I don’t really understand it but the TVIX thing is creepy fun. If you haven’t followed it, Credit Suisse issued this exchange-traded note called TVIX that was a 2x levered bet on the VIX. They suspended new issuance about a month ago due to position limits, and people were just so damn excited to own the thing that its price crept up to 189% of its fair value, where “fair value” is a reasonably easily measurable thing based on the formula in the TVIX prospectus. Then last week Credit Suisse announced that they would be creating more units, and the price plummeted to and then through fair value, which is what you’d expect to happen. Except that it started plummeting a few hours before that announcement, which is Suspicious.
So of course people are sad and there’s a Bloomberg Brief with sort of sad-funny quotes like:
“When it started to fall, I bought more because I couldn’t believe how low it was going. I didn’t realize I was playing with a hand grenade.”
– Michael Gamble [heh! – ed.], 67, who doubled down on his TVIX investment before the price collapsed.
Investors “all think: ‘Oh, I’ll just buy these things, I’ll be hedged against volatility and everything will be wonderful.’ And now they’ve seen the market goes down and their volatility protection goes down too, and they’re going ‘Hmm, what happened here?’ These people are going to have to pay a really expensive lesson.”
– Larry McMillan, who manages $30 million as president of McMillan Analysis Corp.
So, yes, Larry, they are going to pay a really expensive lesson. But what is it? Stephen Lubben has a little thing in DealBook today where he frets:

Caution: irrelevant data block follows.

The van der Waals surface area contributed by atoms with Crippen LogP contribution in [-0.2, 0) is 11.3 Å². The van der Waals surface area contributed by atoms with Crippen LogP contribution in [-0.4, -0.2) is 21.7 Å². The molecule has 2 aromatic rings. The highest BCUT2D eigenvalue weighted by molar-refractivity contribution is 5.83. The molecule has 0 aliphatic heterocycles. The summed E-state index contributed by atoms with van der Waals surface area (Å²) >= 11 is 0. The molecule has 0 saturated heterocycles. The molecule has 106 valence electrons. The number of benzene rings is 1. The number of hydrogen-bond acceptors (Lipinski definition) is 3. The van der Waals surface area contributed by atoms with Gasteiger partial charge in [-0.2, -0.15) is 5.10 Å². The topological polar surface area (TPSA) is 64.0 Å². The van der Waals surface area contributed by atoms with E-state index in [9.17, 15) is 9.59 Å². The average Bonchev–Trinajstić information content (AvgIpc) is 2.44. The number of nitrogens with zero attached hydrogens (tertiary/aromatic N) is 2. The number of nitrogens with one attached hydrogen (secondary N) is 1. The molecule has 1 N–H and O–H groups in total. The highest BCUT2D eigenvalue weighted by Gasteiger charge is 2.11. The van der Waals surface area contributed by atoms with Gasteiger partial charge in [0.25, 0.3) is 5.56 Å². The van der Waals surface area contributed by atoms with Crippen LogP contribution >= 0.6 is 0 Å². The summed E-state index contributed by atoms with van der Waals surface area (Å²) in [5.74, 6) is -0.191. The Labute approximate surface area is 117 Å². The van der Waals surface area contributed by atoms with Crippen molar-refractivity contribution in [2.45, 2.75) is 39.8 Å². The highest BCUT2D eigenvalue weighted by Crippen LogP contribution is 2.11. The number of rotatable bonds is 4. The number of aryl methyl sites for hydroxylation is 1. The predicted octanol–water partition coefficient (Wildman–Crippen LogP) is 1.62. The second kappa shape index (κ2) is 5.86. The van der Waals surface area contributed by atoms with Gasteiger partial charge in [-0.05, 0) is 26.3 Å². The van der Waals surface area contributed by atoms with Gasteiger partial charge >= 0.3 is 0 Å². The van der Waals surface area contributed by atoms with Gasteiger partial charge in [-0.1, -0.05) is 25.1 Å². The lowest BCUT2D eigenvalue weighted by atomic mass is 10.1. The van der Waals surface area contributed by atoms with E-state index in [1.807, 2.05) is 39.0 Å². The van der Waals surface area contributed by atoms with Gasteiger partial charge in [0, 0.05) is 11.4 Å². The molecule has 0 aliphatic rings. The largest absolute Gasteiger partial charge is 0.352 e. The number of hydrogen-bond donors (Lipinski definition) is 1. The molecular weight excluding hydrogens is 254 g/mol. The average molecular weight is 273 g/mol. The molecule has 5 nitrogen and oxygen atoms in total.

The reason I’ve been concern[ed] with E.T.N.’s is that they amount to entering into a total return swap with the financial institution. I have my doubts about the wisdom of selling total return swaps to retail investors.
And he makes some good points but with respect to TVIX this is kind of totally wrong in the sense that the one problem with TVIX is that it was not like entering into a total return swap with Credit Suisse. In the specific sense that, if you entered into a VIX swap with Credit Suisse,* and then the fair value of that swap was $100 and you were like “I would like more of that please,” you would go to Credit Suisse and they would either say “no you have enough already” or they would say “okay you can have it at $101,” and if you were instead like “I would like somewhat less of that please,” you would go to Credit Suisse and they would either say “no haha you’re stuck here forever,” which no, they wouldn’t do that, or they would say “okay you can take it off at $99.” Or whatever. What would not happen ever is that Credit Suisse would offer to take it off your hands at $40 or (more relevantly) sell you more at $189. (Or take it off your hands at $187 but that’s sort of overdetermined.) And because it is a bilateral contract, it probably would not exactly occur to you to go to someone else and ask them to take it off your hands at $189, and if it did they wouldn’t do it. And so basically you’d be anchored at around fair value, because broker-dealers have obligations not to charge excessive markups and 89% seems excessive.